the ceo magazine, intrapreneurship,
Dr. Liz Alexander, Author, FOUND: Transforming Your Unlimited Ideas into One Sustainable Business

In April 2015, Nina Mufleh crafted a well-researched and thoughtful whitepaper outlining why Airbnb should consider expanding into the Middle East. She wasn’t yet part of their marketing team, but wanted to be. This was her audacious attempt to attract a job offer from the company. Within minutes of posting the link on Twitter, Airbnb CEO Brian Chesky and CMO Jonathan Mildenhall invited her in for a chat.

Have you ever met a manager who intended to motivate staff but instead demoralized them?  Most have no idea of their negative effect. And that’s definitely not their intention. In talking with such managers or those who report to them, what surfaces are habits, attitudes, practices, and skill deficiencies that lead employees to disrespect, disengage, and decide to leave them for a more pleasant workplace.

the ceo magazine, executive health,
Danna Korn, Co-Founder & CEO, Sonic Boom Wellness

Entrepreneurs are forced to move a mile a minute.  We carry an entire business on our shoulders, with a constant stream of employees coming to us for guidance (not to mention feeling responsible for the livelihood of all these employees – on top of wondering if we’re actually going to make it, or end up financially ruined ourselves).  It can all become incredibly overwhelming incredibly quickly.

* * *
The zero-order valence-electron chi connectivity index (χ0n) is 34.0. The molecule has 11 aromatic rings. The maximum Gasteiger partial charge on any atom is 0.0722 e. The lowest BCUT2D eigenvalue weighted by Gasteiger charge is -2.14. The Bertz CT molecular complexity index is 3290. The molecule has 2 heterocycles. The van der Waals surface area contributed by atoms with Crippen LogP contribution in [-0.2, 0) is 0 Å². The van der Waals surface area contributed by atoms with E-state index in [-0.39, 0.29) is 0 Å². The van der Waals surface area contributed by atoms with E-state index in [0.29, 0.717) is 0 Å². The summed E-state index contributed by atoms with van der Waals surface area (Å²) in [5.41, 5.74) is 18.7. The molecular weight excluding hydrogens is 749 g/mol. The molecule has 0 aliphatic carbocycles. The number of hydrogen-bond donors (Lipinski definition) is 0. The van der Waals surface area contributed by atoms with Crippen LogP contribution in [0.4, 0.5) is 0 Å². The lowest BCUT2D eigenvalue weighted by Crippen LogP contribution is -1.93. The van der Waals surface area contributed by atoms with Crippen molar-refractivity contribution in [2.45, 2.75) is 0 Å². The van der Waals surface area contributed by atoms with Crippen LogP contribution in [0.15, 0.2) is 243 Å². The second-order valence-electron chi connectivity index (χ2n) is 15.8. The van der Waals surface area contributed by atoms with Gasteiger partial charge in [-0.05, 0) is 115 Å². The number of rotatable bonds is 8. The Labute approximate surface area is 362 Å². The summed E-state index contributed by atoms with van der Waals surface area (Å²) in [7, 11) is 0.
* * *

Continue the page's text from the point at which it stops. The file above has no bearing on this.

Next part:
William R. Seagraves, President & Founder, CatchFire Funding

No matter where you are in your entrepreneurial journey, it’s always smart to have a game plan. Living in the moment is a great mantra, just not if you’re a business owner. In order to get the results you desire, preparation is key – and that includes determining how to finance your business. The way you fund your business will have a significant effect on its eventual success so you definitely want to do your research and think deeply about all the options.

the ceo magazine, entrepreneurship,
Kris Finstad, CEO & Founder, ContentChecked

According to a report from National Venture Capital Association, in 2015 the venture capital ecosystem distributed $58.8 billion to startups across the U.S., an increase from $48.3 billion in 2014 and a clear indicator of the continued growth of the entrepreneurial market. However, penetrating the U.S. market is a challenge in and of itself due to the sheer size, population and the growing number of startups flocking to the states. Statistics have shown that only 10 percent of startups launching in the U.S. are successful. This daunting truth can be attributed to a variety of reasons including culture clashes, differences in business practices, and the competitiveness of the startup scene.


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